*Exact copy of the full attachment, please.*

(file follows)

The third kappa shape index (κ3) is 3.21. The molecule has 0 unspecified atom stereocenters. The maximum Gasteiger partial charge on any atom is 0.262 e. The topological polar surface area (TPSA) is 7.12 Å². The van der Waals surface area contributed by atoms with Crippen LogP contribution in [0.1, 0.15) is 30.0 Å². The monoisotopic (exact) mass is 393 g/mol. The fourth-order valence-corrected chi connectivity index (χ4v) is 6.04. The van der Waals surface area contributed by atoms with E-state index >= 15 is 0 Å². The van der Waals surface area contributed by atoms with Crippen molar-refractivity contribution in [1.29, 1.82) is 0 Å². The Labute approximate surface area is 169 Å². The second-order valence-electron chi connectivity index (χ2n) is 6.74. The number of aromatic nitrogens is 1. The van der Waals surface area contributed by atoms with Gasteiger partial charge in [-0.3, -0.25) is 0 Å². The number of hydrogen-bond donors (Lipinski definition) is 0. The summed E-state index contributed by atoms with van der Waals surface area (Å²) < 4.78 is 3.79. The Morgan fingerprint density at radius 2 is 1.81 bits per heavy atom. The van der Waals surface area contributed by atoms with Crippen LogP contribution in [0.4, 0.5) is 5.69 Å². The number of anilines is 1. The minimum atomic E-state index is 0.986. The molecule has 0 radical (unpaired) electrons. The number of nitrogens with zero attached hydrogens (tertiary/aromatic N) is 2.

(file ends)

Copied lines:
The third kappa shape index (κ3) is 3.21. The molecule has 0 unspecified atom stereocenters. The maximum Gasteiger partial charge on any atom is 0.262 e. The topological polar surface area (TPSA) is 7.12 Å². The van der Waals surface area contributed by atoms with Crippen LogP contribution in [0.1, 0.15) is 30.0 Å². The monoisotopic (exact) mass is 393 g/mol. The fourth-order valence-corrected chi connectivity index (χ4v) is 6.04. The van der Waals surface area contributed by atoms with E-state index >= 15 is 0 Å². The van der Waals surface area contributed by atoms with Crippen molar-refractivity contribution in [1.29, 1.82) is 0 Å². The Labute approximate surface area is 169 Å². The second-order valence-electron chi connectivity index (χ2n) is 6.74. The number of aromatic nitrogens is 1. The van der Waals surface area contributed by atoms with Gasteiger partial charge in [-0.3, -0.25) is 0 Å². The number of hydrogen-bond donors (Lipinski definition) is 0. The summed E-state index contributed by atoms with van der Waals surface area (Å²) < 4.78 is 3.79. The Morgan fingerprint density at radius 2 is 1.81 bits per heavy atom. The van der Waals surface area contributed by atoms with Crippen LogP contribution in [0.4, 0.5) is 5.69 Å². The number of anilines is 1. The minimum atomic E-state index is 0.986. The molecule has 0 radical (unpaired) electrons. The number of nitrogens with zero attached hydrogens (tertiary/aromatic N) is 2.